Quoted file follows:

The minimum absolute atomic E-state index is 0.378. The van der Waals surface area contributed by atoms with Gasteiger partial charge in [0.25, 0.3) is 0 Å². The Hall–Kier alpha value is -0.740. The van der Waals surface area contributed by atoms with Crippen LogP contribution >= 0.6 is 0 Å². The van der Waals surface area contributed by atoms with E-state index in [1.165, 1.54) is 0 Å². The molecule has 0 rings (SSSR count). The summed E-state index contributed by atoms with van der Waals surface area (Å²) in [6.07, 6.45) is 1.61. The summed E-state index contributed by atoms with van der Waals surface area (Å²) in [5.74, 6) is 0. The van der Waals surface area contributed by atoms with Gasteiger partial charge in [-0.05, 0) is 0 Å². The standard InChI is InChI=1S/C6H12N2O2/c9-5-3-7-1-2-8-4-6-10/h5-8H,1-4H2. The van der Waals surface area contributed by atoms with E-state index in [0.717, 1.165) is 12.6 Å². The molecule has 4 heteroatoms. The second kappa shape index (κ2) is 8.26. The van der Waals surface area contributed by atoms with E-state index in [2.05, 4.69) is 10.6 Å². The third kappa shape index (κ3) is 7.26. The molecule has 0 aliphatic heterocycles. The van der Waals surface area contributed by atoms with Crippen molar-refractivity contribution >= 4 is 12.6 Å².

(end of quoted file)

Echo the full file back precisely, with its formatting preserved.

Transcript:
The minimum absolute atomic E-state index is 0.378. The van der Waals surface area contributed by atoms with Gasteiger partial charge in [0.25, 0.3) is 0 Å². The Hall–Kier alpha value is -0.740. The van der Waals surface area contributed by atoms with Crippen LogP contribution >= 0.6 is 0 Å². The van der Waals surface area contributed by atoms with E-state index in [1.165, 1.54) is 0 Å². The molecule has 0 rings (SSSR count). The summed E-state index contributed by atoms with van der Waals surface area (Å²) in [6.07, 6.45) is 1.61. The summed E-state index contributed by atoms with van der Waals surface area (Å²) in [5.74, 6) is 0. The van der Waals surface area contributed by atoms with Gasteiger partial charge in [-0.05, 0) is 0 Å². The standard InChI is InChI=1S/C6H12N2O2/c9-5-3-7-1-2-8-4-6-10/h5-8H,1-4H2. The van der Waals surface area contributed by atoms with E-state index in [0.717, 1.165) is 12.6 Å². The molecule has 4 heteroatoms. The second kappa shape index (κ2) is 8.26. The van der Waals surface area contributed by atoms with E-state index in [2.05, 4.69) is 10.6 Å². The third kappa shape index (κ3) is 7.26. The molecule has 0 aliphatic heterocycles. The van der Waals surface area contributed by atoms with Crippen molar-refractivity contribution >= 4 is 12.6 Å².